The Massachusetts legislature’s recent approval of a comprehensive non-competition reform bill includes significant restrictions for employers seeking to impose non-compete obligations on Massachusetts workers. The Massachusetts Noncompetition Agreement Act will become effective on October 1, 2018, leaving little time for employers to consider what actions to take to protect their business interests.
Andrew C. Liazos heads the Firm's Executive Compensation Group and the Boston Employee Benefits Practice. Andrew focuses his practice on compensation and benefit matters, including related securities, M&A, IPO, private equity, international and litigation matters. Clients range from Fortune 500 companies to compensation committees to individual executives in employment and severance negotiations. Read Andrew Liazos' full bio.
While momentum may be building for a single-payer health care system in New York, such a dramatic shift in the way health care is financed will have to overcome a number of significant obstacles. With ERISA preemption being one of those hurdles, Andrew Liazos comments, “There will be a challenge from somewhere. I don’t know who will lead the challenge, but I don’t think employer groups will just sit by idly.”
Originally published in Bloomberg Law, August 2018.
Andrew Liazos said that it makes sense for companies to consider Q-SERPs in response to the end of the performance-based pay deduction, but he questioned whether the plans would offer much “bang for your buck.” “You first have to deal with the obvious time and effort you have to spend to show it’s not discriminatory, and then take a certain level of risk that the rules aren’t going to change,” he said.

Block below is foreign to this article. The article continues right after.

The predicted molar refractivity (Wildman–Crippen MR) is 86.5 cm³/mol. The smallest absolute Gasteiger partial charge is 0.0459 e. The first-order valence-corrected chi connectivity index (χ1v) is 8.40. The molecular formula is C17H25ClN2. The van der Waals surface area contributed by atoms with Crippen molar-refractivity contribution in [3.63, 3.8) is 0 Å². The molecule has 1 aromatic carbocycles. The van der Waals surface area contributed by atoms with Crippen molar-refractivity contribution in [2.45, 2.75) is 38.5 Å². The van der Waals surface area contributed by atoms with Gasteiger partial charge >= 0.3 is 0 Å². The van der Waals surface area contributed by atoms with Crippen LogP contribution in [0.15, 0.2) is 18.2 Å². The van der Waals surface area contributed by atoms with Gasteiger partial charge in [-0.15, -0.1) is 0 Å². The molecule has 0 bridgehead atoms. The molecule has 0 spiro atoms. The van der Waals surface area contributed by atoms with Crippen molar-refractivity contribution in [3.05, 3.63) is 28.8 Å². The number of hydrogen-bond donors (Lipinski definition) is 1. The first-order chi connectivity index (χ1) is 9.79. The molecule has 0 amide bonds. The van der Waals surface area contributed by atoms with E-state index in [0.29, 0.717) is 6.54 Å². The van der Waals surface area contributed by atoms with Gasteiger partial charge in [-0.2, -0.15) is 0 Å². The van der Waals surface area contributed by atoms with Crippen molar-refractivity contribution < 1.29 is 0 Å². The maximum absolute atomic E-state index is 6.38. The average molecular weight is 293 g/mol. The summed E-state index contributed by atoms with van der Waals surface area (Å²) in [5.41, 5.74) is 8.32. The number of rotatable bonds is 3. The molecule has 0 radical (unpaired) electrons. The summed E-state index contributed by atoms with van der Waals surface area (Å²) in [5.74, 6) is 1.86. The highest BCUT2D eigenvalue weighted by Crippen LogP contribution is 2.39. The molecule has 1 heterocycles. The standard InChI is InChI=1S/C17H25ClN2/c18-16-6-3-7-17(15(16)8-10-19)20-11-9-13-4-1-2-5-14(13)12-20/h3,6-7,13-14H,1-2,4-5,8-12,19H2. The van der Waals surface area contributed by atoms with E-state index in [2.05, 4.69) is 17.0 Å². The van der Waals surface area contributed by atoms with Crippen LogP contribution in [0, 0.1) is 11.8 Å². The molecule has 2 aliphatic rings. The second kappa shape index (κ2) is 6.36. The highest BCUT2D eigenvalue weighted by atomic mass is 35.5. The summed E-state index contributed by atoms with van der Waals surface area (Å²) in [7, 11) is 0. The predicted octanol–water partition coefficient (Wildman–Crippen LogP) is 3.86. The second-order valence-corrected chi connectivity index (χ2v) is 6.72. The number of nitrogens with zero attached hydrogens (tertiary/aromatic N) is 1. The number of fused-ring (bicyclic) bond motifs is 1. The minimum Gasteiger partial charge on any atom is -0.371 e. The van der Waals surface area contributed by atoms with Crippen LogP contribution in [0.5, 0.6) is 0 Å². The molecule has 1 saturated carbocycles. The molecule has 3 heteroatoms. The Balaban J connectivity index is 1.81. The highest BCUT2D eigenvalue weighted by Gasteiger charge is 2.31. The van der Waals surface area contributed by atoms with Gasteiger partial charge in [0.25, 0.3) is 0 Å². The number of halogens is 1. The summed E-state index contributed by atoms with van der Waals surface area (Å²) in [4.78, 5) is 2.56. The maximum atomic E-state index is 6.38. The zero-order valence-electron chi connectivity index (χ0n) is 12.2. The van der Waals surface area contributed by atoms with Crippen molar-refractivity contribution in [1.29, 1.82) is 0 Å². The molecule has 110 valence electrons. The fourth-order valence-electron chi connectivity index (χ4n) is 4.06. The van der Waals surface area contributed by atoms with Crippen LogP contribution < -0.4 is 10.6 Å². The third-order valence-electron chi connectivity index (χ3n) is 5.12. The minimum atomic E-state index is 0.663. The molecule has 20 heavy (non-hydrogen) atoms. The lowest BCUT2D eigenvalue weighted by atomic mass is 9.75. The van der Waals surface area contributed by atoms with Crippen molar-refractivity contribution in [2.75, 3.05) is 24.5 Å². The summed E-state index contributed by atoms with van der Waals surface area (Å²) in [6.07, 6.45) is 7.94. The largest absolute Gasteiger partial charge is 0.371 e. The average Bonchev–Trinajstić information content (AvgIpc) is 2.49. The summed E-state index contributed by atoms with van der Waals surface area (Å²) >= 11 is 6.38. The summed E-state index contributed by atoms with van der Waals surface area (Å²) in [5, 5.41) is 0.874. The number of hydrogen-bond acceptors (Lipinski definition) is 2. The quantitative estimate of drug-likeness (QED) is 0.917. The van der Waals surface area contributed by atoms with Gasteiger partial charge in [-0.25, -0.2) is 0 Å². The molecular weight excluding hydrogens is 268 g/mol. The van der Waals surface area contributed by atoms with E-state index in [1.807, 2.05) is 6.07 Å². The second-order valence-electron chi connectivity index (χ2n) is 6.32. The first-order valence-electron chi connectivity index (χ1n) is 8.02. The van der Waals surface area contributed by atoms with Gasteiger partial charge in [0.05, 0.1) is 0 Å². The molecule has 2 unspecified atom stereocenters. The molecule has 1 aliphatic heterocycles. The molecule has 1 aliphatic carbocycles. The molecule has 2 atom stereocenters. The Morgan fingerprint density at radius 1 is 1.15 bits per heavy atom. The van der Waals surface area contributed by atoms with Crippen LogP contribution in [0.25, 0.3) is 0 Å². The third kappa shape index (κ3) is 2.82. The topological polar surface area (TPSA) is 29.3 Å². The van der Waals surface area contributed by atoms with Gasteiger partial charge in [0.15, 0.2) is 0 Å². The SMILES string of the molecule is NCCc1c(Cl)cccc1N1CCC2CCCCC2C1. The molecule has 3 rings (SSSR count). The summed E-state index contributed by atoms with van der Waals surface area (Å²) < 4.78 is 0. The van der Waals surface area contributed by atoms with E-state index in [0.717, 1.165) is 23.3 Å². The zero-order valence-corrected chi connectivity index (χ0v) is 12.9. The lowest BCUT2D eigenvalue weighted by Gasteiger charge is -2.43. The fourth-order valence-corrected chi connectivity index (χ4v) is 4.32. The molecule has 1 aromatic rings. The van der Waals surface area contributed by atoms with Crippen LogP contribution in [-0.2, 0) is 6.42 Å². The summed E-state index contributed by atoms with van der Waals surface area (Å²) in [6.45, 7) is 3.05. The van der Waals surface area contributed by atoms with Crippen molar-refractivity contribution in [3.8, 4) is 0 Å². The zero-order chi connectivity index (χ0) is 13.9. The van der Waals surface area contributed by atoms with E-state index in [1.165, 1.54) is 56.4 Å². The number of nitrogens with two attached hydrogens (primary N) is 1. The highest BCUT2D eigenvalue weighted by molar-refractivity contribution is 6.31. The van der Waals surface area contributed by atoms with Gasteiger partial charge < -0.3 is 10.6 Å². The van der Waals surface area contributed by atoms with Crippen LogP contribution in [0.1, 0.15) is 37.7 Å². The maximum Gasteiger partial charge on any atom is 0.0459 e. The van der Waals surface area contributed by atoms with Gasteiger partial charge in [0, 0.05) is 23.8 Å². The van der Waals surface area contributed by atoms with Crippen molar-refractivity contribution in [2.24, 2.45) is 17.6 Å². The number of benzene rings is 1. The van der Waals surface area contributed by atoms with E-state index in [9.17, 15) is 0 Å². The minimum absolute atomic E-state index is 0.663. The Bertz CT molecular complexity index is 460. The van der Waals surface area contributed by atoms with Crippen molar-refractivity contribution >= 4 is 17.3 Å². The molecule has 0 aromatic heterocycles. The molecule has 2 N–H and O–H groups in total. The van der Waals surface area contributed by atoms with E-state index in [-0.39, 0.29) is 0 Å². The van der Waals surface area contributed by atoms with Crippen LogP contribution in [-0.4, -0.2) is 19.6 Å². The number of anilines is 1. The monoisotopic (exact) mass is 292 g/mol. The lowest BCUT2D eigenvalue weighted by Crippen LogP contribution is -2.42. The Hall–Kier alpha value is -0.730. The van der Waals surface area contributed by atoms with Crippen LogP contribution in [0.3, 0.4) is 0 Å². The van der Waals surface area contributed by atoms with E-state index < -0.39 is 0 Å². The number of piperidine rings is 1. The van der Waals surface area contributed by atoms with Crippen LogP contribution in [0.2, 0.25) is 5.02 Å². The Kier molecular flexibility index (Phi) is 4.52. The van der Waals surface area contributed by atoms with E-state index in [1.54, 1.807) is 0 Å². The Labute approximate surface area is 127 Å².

Originally published in Tax Notes Today, July 2018.
Andrew Liazos and David Fuller identify the three main areas to focus on in light of 162(m) and discuss traps for the unwary.
Section 162(m) of the Internal Revenue Code (Code) previously limited the tax deduction to $1M annually for covered employee compensation paid by a company that is publicly traded, subject to some important exceptions. The Tax Cuts and Jobs Act modified the reach of Code Section 162(m) in several significant ways.
- Expanding the number of companies to which Section 162(m) will apply, including non-public companies that register debt or equity securities with the Securities and Exchange Commission, like foreign companies publicly traded through American depositary receipts (ADRs);
- Expanding the number of covered employees to five and including the chief financial officer, with a provision that any covered employee after 2016 permanently remains a covered employee;
- Eliminating performance-based and commission-based exceptions to the $1M deduction limit; and
- Grandfathering certain compensation provided under a written and binding agreement in effect on November 2, 2017, if no material changes are made to such agreement.
These changes will have a significant effect not just on performance-based compensation, but also on stock options, stock appreciation rights and even nonqualified deferred compensation plans and supplemental executive retirement plans. To navigate these changes, Andrew Liazos stressed the importance of understanding the new grandfathering provisions under Section 162(m) and their corresponding planning opportunities at the Mid-Year Meeting of the American Bar Association’s Tax Section on February 10, 2018 in the attached slides.
On Tuesday night, Senate Finance Committee Chairman Orrin Hatch (R-UT) released a new modified mark of the Senate version of the Tax Cuts and Jobs Act that modifies provisions related to Internal Revenue Code (Code) Sections 409A and 162(m).
The Chairman’s modification adds a transition rule for the elimination of employer deductions for payments over $1 million to certain executives under Code Section 162(m). The transition rule provides that elimination of the employer deduction does not apply to payments under a written and binding contract in effect on November 2, 2017, provided that the contract was not materially modified after that date.